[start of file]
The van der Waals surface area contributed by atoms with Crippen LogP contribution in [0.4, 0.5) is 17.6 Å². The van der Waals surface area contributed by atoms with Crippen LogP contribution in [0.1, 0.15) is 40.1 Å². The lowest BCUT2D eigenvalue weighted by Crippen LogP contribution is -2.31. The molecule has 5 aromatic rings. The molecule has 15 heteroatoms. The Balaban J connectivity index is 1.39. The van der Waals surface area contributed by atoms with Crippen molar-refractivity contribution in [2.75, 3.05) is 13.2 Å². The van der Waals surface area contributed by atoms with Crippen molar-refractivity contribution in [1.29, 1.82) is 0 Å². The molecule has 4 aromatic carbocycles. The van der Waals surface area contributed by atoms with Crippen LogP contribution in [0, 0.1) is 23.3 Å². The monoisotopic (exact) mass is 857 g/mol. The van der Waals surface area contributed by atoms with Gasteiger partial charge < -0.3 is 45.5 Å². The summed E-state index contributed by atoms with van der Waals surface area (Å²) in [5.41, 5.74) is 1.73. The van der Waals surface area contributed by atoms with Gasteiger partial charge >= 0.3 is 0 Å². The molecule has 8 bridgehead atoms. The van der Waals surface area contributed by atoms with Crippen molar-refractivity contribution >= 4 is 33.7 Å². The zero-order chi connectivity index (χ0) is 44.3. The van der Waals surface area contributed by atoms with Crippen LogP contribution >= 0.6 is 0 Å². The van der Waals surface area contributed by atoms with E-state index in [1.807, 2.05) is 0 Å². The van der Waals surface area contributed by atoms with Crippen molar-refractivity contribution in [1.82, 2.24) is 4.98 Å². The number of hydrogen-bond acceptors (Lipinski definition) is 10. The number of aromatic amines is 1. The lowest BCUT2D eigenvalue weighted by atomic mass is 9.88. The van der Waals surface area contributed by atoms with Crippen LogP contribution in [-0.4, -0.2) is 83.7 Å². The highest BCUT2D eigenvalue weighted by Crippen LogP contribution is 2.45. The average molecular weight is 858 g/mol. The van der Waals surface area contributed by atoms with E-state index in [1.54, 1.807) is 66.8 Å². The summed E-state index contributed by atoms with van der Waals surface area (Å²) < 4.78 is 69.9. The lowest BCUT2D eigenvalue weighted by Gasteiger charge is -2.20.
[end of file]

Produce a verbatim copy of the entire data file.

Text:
The van der Waals surface area contributed by atoms with Crippen LogP contribution in [0.4, 0.5) is 17.6 Å². The van der Waals surface area contributed by atoms with Crippen LogP contribution in [0.1, 0.15) is 40.1 Å². The lowest BCUT2D eigenvalue weighted by Crippen LogP contribution is -2.31. The molecule has 5 aromatic rings. The molecule has 15 heteroatoms. The Balaban J connectivity index is 1.39. The van der Waals surface area contributed by atoms with Crippen molar-refractivity contribution in [2.75, 3.05) is 13.2 Å². The van der Waals surface area contributed by atoms with Crippen molar-refractivity contribution in [1.29, 1.82) is 0 Å². The molecule has 4 aromatic carbocycles. The van der Waals surface area contributed by atoms with Crippen LogP contribution in [0, 0.1) is 23.3 Å². The monoisotopic (exact) mass is 857 g/mol. The van der Waals surface area contributed by atoms with Gasteiger partial charge < -0.3 is 45.5 Å². The summed E-state index contributed by atoms with van der Waals surface area (Å²) in [5.41, 5.74) is 1.73. The van der Waals surface area contributed by atoms with Gasteiger partial charge >= 0.3 is 0 Å². The molecule has 8 bridgehead atoms. The van der Waals surface area contributed by atoms with Crippen molar-refractivity contribution >= 4 is 33.7 Å². The zero-order chi connectivity index (χ0) is 44.3. The van der Waals surface area contributed by atoms with Crippen LogP contribution >= 0.6 is 0 Å². The van der Waals surface area contributed by atoms with E-state index in [1.807, 2.05) is 0 Å². The van der Waals surface area contributed by atoms with Crippen molar-refractivity contribution in [1.82, 2.24) is 4.98 Å². The number of hydrogen-bond acceptors (Lipinski definition) is 10. The number of aromatic amines is 1. The lowest BCUT2D eigenvalue weighted by atomic mass is 9.88. The van der Waals surface area contributed by atoms with Crippen LogP contribution in [-0.4, -0.2) is 83.7 Å². The highest BCUT2D eigenvalue weighted by Crippen LogP contribution is 2.45. The average molecular weight is 858 g/mol. The van der Waals surface area contributed by atoms with E-state index in [1.54, 1.807) is 66.8 Å². The summed E-state index contributed by atoms with van der Waals surface area (Å²) < 4.78 is 69.9. The lowest BCUT2D eigenvalue weighted by Gasteiger charge is -2.20.